Courtney C. Radsch
This week, Project Syndicate talks with Courtney C. Radsch, Advocacy Director at the Committee to Protect Journalists.
Project Syndicate: In your latest PS commentary, you condemn the police who have “assaulted, arrested, and shot at” journalists covering the unfolding protests against systemic racism and police brutality in the United States. The American Civil Liberties Union (ACLU) of Minnesota has since filed a class-action lawsuit on behalf of journalists who were targeted and attacked by police while covering the protests there. To what extent can this or similar lawsuits provide “swift and meaningful accountability”?
Courtney C. Radsch: Lawsuits are a crucial tool in the effort to hold police accountable for violence against journalists covering the historic protests now underway. They can lead to concrete changes in law and practice, and set new precedents clarifying what is and is not acceptable behavior in a democracy. The ACLU’s lawsuit can do all of that, and deterring police from using violence against journalists in the future undoubtedly amounts to meaningful accountability. But lawsuits are rarely swift. That is why other, more immediate steps must be taken to identify and punish violent officers, and to ensure that crowd-control tactics do not end up harming journalists (or protesters, for that matter).
Law-enforcement officers need appropriate training, vetting, and support, so that they fulfill their obligation to uphold the law, including the rights enshrined in the US Constitution’s First Amendment, which protects freedom of speech and of the press, and the right of the people peaceably to assemble. Journalists must be able to report freely on events, without fear of injury or reprisal.
PS: Some of the US police attacks against journalists, you note, appear to have been racially motivated. You also recently retweeted a thread in which journalists of color discuss the racism and discrimination they’ve faced in newsrooms. How should journalists and editors, whether in the US or elsewhere, confront their own profession’s institutionalized biases?
CCR: As a media scholar, I’ve been thinking a lot about structural racism in journalism, especially lately. I think about journalism as the twentieth-century French sociologist Pierre Bourdieu did: as a “field of practice” comprising practices, values, norms, and subject positions that, in many cases, reify the status quo. That includes replicating systemic bias and inequality.
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We ask all our Say More contributors to tell our readers about a few books that have impressed them recently. Here are Radsch's picks:
by Carla Power
A beautifully written exploration of the Quran and Islam, viewed through the eyes of a Western journalist who spent a year exploring them – in all their complexity and simplicity – with a sheikh. Whether you’re a religious scholar or have never read a religious text, the questions, debates, and interpretations that are woven through Power’s account dismantle stereotypes about a monolithic Islam and will impel you to think more deeply about your own beliefs.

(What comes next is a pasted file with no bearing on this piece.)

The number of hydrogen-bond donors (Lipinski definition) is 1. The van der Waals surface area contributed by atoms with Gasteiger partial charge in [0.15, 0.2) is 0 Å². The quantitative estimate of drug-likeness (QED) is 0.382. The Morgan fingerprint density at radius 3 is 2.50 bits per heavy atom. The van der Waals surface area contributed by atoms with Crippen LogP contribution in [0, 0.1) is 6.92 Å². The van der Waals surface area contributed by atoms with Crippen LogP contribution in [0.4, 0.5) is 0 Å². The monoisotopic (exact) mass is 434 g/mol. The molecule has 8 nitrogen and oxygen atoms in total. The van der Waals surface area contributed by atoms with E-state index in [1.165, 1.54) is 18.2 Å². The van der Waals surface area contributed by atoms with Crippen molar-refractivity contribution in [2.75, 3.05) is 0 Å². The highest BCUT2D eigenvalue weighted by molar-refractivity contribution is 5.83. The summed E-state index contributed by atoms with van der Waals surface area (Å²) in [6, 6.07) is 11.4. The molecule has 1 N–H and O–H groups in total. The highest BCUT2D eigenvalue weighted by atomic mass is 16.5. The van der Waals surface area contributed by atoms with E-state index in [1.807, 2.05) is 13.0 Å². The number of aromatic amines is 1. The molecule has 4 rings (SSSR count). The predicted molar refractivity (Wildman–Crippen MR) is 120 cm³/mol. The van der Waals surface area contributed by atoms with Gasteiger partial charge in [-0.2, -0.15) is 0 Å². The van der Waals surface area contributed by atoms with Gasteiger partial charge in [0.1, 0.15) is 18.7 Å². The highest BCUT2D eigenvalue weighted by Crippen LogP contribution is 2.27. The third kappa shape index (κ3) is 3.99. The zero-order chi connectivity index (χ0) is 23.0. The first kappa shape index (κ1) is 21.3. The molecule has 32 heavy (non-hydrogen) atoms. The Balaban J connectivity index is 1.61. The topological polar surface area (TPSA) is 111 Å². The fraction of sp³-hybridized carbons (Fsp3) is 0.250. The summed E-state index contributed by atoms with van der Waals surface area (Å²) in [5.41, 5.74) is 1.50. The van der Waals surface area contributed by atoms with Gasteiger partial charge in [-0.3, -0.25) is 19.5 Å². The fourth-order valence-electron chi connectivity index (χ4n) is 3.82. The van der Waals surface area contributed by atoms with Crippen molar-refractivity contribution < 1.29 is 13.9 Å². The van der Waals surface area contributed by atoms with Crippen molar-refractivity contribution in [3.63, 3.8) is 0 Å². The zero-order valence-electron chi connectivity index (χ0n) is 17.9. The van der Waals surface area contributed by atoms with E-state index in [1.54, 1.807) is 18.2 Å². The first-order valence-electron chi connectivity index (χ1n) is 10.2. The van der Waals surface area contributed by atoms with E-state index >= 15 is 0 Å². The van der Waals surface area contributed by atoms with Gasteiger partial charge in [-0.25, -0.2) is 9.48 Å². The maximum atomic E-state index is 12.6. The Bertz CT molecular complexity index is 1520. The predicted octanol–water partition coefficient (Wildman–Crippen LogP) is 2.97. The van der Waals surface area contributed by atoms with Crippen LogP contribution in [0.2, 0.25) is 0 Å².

by Catherine D’Ignazio and Lauren F. Klein
This thought-provoking book delves into the power dynamics shaping data science and data ethics, compelling the reader to reconsider what they think they know and how they know it. With stunning visualizations drawn from multiple disciplines, and footnotes that transcend the canon, this is a must-read for journalists, academics, and anybody else seeking to build a more just and equitable world.
by Shoshana Zuboff
This is one of the most important books I’ve ever read. In the “age of surveillance capitalism,” all aspects of the human experience can be rendered in behavioral data, which are used not only to predict but also to shape behavior. Just as the rise of industrial capitalism led to climate change and environmental devastation, Zuboff argues, the advent of surveillance capitalism threatens the future of humanity. To move beyond the interminable debates about content moderation and understand today’s real threats to free will and democracy requires understanding the nature of the surveillance-capitalist system, and how it is shaping our world.
From the PS Archive
Radsch highlights a disturbing trend of targeted violence by police against journalists covering protests. Read more.
Radsch shows how official measures to contain the spread of misinformation are victimizing legitimate journalists. Read more.
Around the web
Last March at the Camden Conference, Radsch gave a talk on how to ensure press freedom in an age of information warfare. Watch the video.